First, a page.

The final week of the first year of my part-time MA at NTU is drawing near and what have I learned?
More than that, what have I felt?
On a technical level, I have learned measurable things: how to use Digital CAD knit to a level where can design lace knit – maybe that’s the only measurable thing. (and maybe linking – but badly)
But from the perspective of just soaking in the atmosphere and feeling my way, I’ve taken leaps and bounds from that first day in Sept 2016.
I arrived at Uni only being able to hand knit now I can see a future in my knitting that is beyond what I thought possible or considered and that is to make knitted lace – it’s as simple as that but what goes into that making isn’t simple at all. I suppose that this year, I have been working from accidental results and prototypes built from flawed outcomes from the digital CAD and power knit, but that’s also not the result. Flawed endings are not a result. There may be a broken piece of power knit in front of me but it has a heart and a soul and a back story and here lies the unmeasurable learning.
To look at a broken piece of knitting with vision and joy is or has been the task of my countless attempts at trying to knit lace – perfection was never an aim (but only when it seemed so risk ridden). The birth of my broken power knit samples involved multiple journeys to Shetland, taking in the light and the landscape and language, looking at traditional hand-knitted fine Shetland shawls in the Shetland museums, spending hours figuring out how the lace patterns are made and translating that into digital CAD designs, graphing lace patterns out in knit language that I had to learn, then digitally positioning them to make an altogether knitted piece that is aesthetically pleasing in a number of yarns (some of which have been brought to the machine by contacting sponsors – some from the yarn bin at Uni – none purchased) stretching, pulling, steaming the pieces to flatten dishcloth shapes with holes in – sometimes unwelcome holes which were caringly darned to save the piece. Some pieces involved designing a garment shape and positioning the tried and tested lace patterns within the boundaries of the ever moving edges or mirroring, chevroning and altering patterns. Why, then, are there still holes and errors? If I love it and have developed it to a sort of visual simulated perfection – then why does it still have broken areas – ah, take-down, tension, bent needles, programming, yarn waxing, yarn breakage, doubling up, single thread, finding something suitable. And why, then, is it still a bit broken – never mind, I’ll embrace the broken bit by darning into it. What? Darning? Dutch darning, boro darning – regular sock darning – it’s all in there in this broken piece of knitting that we will call unique’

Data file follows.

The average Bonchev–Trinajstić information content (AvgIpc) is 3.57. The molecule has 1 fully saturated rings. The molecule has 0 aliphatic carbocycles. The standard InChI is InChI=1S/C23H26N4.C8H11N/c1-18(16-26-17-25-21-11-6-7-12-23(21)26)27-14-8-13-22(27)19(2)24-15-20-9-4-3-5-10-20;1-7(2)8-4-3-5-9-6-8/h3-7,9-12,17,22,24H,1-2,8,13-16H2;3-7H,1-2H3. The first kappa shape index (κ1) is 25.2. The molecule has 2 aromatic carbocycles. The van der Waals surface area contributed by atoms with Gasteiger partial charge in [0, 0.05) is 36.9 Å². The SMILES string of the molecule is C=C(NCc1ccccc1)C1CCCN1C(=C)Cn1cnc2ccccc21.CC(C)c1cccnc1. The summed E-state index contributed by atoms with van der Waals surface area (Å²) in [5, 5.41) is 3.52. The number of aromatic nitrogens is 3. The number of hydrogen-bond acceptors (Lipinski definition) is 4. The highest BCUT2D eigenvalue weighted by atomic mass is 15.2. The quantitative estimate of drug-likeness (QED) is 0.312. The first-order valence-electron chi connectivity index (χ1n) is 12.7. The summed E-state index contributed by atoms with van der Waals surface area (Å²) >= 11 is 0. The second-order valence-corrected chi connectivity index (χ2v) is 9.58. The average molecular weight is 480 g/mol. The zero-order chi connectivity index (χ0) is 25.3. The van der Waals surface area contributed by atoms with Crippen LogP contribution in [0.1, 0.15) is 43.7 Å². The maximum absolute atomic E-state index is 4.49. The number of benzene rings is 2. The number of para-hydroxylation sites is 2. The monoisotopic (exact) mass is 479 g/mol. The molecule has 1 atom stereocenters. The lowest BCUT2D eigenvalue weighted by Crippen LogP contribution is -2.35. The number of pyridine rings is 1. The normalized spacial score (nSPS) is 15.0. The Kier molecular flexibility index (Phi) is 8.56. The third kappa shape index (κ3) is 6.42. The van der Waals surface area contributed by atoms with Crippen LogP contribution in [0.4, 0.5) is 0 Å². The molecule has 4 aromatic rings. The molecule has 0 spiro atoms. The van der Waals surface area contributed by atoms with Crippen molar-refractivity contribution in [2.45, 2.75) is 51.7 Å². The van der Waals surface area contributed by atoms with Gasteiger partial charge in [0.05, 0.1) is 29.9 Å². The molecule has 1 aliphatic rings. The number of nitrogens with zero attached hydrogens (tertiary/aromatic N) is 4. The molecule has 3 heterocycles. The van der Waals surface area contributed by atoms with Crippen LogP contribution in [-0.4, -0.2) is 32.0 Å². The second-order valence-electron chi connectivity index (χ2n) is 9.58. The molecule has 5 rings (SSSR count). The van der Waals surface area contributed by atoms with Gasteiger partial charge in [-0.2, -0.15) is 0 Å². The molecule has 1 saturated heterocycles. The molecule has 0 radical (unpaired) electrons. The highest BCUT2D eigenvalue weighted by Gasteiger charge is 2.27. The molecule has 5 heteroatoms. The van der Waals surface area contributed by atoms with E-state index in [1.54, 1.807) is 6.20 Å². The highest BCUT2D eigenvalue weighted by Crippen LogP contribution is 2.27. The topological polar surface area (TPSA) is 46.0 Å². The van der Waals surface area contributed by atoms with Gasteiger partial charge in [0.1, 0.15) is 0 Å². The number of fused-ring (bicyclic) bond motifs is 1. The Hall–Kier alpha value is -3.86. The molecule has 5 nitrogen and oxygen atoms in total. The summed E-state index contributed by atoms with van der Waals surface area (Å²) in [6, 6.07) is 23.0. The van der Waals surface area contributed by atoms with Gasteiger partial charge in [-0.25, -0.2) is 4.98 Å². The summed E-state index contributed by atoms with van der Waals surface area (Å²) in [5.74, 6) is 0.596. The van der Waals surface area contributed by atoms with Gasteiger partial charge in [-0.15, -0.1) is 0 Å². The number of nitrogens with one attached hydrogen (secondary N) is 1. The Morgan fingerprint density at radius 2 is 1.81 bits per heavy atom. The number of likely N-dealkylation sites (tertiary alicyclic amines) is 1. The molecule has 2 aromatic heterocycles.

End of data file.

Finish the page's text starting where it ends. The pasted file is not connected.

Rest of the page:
So, I look at the unique piece of knitting with joy and vision.
and, the latest samples are also intriguing – The gauge is too wide, the fairisle is like lace – nnoooo, it’s just like the drawn line. It has a pencil line quality – that’s what it is. it’s quite beautiful in its looseness. The fairisle is like a loose pencil drawing. It’s not knitting at all – and I can see how it will look in a garment.
When I look over my shoulder, I am pulling a faint thread of invisible yarn from Jamieson & Smith in Lerwick, Shetland to here in Nottingham to attach it to a power knit machine that I never knew existed 10 months ago, and I can (at last) see the journey that I have travelled.